Tipsters and buoyant New York prevent a hangover

It took a strong performance in New York, plus the traditional new year array of share tips, to prevent the stock market limping into 1996 nursing a woeful hangover.

At one time the FT-SE 100 index was down 22.4 points as the market fretted about the latest tribulations of the Tories and the possibility they will be forced into calling an early election.

Then, despite the continuing budget deadlock, New York sniffed the possibility of lower interest rates and romped ahead.

It was enough to leave Footsie at 3,687.9, a 1.4 deficit.

Takeover speculation was surprisingly muted although Ladbroke, the betting and hotel group, was back in the frame, up 9.5p at 156p as the fierce battle for Forte became even more intense.

Whitbread's proposed budget hotels and roadside restaurants deal with Forte must rule the brewing group out of any Ladbroke action and those betting on a bid are refocusing on Bass, known to be keen to increase its hotel spread.

Forte jumped 12.5p to 343p; Granada fell 3p to 642p and Bass held at 719p.

Allders, the department store chain, was another to attract takeover talk, up 7p to 175p.

P&O was also higher on the back of possible bid action gaining 8p to 484p, and Pearson attracted support, up 11p at 635p, on the theory that should Granada fail to capture Forte it could turn its attention to the banking and media group.

There was a frisson of excitement among insurance brokers as it became known that the Aon insurance giant had raised $1.2bn through the sale of two life insurance companies.

Aon is known to want insurance brokers and its comment that it was planning acquisitions was enough to boost Sedgwick and Willis Corroon. Sedgwick gained 6p to 127p and Willis 5p to 146p.

At one time Aon was thought to be keen on Bain Hogg, the Inchcape insurance offshoot. But Inchcape's decision to float the company seems to kill off any such ambition - at least until Bain is independent.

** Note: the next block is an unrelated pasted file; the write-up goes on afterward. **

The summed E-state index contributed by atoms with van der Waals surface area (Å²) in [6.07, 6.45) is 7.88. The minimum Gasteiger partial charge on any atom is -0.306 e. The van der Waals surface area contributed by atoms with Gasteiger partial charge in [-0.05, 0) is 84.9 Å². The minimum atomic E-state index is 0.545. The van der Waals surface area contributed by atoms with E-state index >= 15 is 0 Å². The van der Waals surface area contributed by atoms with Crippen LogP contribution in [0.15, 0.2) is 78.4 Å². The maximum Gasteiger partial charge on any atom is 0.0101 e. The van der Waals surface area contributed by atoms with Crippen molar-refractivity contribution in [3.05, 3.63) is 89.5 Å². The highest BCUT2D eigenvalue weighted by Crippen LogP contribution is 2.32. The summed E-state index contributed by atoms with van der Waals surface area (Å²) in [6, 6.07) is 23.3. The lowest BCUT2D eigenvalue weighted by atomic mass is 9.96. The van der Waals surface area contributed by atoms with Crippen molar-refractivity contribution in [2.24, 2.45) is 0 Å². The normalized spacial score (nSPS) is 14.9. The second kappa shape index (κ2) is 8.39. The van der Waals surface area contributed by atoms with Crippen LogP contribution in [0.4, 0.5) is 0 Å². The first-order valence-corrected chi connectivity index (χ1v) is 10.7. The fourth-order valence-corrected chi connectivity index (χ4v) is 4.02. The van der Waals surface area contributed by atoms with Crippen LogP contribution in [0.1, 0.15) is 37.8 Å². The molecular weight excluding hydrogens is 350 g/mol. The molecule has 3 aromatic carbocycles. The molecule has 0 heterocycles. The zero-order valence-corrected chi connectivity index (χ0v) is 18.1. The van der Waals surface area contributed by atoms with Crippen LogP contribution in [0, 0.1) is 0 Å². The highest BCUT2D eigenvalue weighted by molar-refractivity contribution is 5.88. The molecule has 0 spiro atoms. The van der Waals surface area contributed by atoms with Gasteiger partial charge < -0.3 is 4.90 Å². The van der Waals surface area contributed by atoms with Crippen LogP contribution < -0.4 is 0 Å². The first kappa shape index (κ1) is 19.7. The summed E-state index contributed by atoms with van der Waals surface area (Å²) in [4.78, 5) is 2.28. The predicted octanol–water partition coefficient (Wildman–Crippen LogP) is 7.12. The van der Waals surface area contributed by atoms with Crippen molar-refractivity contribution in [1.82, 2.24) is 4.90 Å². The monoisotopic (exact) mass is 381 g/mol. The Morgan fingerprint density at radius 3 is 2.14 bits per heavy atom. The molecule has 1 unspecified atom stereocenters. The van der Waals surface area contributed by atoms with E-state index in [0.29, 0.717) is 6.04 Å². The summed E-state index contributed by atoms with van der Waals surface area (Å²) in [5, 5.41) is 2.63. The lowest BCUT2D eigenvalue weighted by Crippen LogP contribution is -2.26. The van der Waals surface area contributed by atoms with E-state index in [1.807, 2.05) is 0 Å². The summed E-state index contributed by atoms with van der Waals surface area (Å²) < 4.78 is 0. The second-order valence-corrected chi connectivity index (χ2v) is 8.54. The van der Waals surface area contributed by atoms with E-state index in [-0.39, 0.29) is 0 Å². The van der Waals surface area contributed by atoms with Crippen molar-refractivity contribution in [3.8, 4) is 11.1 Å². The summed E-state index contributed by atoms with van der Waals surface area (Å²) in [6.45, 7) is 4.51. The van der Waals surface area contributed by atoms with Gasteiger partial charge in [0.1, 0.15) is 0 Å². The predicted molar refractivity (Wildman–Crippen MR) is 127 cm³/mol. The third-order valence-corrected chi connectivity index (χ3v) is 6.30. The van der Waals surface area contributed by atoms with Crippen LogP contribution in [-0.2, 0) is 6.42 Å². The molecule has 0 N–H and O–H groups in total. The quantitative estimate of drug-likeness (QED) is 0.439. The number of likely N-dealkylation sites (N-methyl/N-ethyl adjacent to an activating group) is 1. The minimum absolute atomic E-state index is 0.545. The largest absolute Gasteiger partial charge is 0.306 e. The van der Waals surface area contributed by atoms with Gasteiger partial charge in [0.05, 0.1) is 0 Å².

Insurance were mixed although Prudential Corporation improved 9p to 424p following a new year tip from ABN Amro Hoare Govett.

Retailers managed a smattering of gains, largely on the back of favourable comments about holiday trading. But food retailers were unsettled by growing evidence of a price war with J Sainsbury, which has launched the new cuts campaign, off 2p at 391p.

Bowthorpe, the electrical components group, tumbled 9p to 411p after NatWest Securities trimmed its profit forecasts from pounds 78.5m to pounds 77m and from pounds 88m to pounds 84.5m.

Airtours, the holiday group, was dull, off 6p at 361p, on reports that the packaged holiday season had got off to a slow start.

United Utilities, the first electricity and water utility, made a drab start. The North West Water/Norway combination fell 7p to 609p. It is listed by the Stock Exchange as a water company.

Banks suffered from profit-taking. Lloyds TSB lost 12.5p to 319p and Royal Bank of Scotland 4p to 582p.

The deluge of new year tips produced one telling response. Zergo, involved in anti-computer hacking software, soared 80p to 250p although there was no record of any transactions. The shares arrived on AIM at 97.5p.

Allied Domecq gained 12p to 537p and Pet City 13p to 395p. Filtronic Comtek, last year's top-performing tip, fell 33p to 463p following sell advice.

Shield Diagnostics, the health care group, fell 11p to 151p, possibly on disappointment it had failed to feature strongly in the tips parade.

Vodafone, lost 4.5p to 226p, as its connections at Christmas came out at 143,000, against market hopes of up to 170,000.

ADT, the Bermuda-based group run by Michael Ashcroft rose 62p to 945p ahead of an after-hours announcement it had sold its UK and European car auctions business for pounds 209m. It will use most of the cash to expand its US security operations.

Telecom Europe, acquiring from Firecrest, distribution and marketing rights for Internet transphone, a telephone handset, in Austria, Germany and Switzerland, held at 50p. Firecrest, which could end up with 16.5 per cent of Telecom, slipped 3p to 119p.

South Country Homes shaded to 24.5p as shareholders with only 4 per cent of the capital accepted the 20p-a-share cash offer from Hambros Bank. The bid was made after the arrival of former Cope Allman chief Richard Grogan who acquired 27.9 per cent.

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